William J. Everett
In my teaching career I authored eight books and numerous articles in social ethics and religion. After over thirty years of academic work — in Germany, India, and South Africa as well as in the United States — I wanted to turn my hand to writing that was more poetic and expressive. I also wanted a more viable balance between my work with words and my work with wood, especially furniture for worship settings. For more about my woodworking, go to www.WisdomsTable.net, where you will also find galleries of artwork by my wife Sylvia, whose ancestors were the original inspiration for Red Clay, Blood River. READ MORE...
TURNINGS: Poems of Transformation
Like works in wood upon a lathe, these poems are word-turnings that reveal the inner grain of our human experience. They are bowls to catch our turnings of memory, conversion, falling in love, and passing through our seasons and the wrenching turns that mark our lives. Above all these turnings are a shout of praise, a murmur of wonder, a turning away from life as usual, a merciful re-turning to the songs, images and stories that move our lives.
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Red Clay Blood River
Red Clay, Blood River is a story told by Earth about two brothers from Germany and an enslaved South African woman whose lives bind together America’s “Trail of Tears” and South Africa’s simultaneous “Great Trek” of 1838.
OTHER WRITINGS – FREE
I am editing and recasting some of my previous writings into digital format to make them available free to interested persons and study groups. To see a list of these books and articles as well as to save them to your own computer, CLICK HERE.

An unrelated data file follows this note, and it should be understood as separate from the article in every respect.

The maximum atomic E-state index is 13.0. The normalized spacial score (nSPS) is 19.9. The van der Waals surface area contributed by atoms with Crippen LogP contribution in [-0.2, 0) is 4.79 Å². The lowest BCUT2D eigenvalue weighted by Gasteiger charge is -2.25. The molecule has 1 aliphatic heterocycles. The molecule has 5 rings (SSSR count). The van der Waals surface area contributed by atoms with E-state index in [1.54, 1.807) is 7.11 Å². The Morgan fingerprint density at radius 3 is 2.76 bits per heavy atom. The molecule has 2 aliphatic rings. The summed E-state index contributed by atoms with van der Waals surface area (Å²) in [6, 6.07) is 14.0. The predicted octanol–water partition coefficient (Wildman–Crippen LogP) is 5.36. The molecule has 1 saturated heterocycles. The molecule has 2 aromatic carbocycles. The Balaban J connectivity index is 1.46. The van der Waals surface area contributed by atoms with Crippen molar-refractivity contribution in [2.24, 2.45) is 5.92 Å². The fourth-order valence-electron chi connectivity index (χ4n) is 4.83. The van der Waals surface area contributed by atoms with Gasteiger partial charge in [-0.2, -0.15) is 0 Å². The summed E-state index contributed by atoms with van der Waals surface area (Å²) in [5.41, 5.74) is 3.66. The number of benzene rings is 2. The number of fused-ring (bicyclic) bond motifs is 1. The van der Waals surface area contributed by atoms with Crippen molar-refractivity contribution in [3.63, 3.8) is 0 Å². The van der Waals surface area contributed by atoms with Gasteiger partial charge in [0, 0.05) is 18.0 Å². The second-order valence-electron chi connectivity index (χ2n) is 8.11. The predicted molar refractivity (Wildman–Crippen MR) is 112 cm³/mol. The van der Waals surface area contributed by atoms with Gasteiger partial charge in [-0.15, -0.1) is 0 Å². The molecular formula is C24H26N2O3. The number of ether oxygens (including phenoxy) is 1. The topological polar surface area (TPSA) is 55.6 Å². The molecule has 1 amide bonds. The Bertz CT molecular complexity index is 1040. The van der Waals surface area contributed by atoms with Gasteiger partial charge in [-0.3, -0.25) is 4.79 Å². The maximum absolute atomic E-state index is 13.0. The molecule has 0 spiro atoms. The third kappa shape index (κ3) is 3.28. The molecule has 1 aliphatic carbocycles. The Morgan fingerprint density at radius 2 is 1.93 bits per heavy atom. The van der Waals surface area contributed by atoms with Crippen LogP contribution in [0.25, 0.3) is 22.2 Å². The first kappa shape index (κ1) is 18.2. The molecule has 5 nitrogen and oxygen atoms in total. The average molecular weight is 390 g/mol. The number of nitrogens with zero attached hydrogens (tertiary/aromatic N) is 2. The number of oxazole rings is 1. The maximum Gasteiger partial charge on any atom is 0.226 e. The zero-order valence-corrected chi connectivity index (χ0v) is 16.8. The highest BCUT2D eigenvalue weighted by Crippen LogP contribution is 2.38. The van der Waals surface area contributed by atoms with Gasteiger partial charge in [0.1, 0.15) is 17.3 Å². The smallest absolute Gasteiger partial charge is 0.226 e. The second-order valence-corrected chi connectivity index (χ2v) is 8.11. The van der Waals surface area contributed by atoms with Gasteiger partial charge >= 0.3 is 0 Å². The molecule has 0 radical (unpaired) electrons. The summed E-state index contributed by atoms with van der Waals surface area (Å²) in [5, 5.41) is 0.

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- NetWest Poetry Workshop on May 10 2014
- Lake Junaluska Book Review on May 21 2014 10:00 AM
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Category Archives: On Writing
Poetry arises where language meets mystery. With that beginning, my poet-friend Michael Beadle and I presented two evenings at our Methodist church on “Faith and Poetry.” In doing so, we were swimming in a rising river of interest in this … Continue reading
Twice a week this summer I go to our nearby community center to read to three children as part of their summer enrichment program. All are from Hispanic families. Their English is good enough that I can’t tell how they … Continue reading
For many of us, the source and power of poetry lies in its oral performance. It is first of all an oral and auditory medium. Indeed, this power of the spoken word is recognized in our major religious traditions. The … Continue reading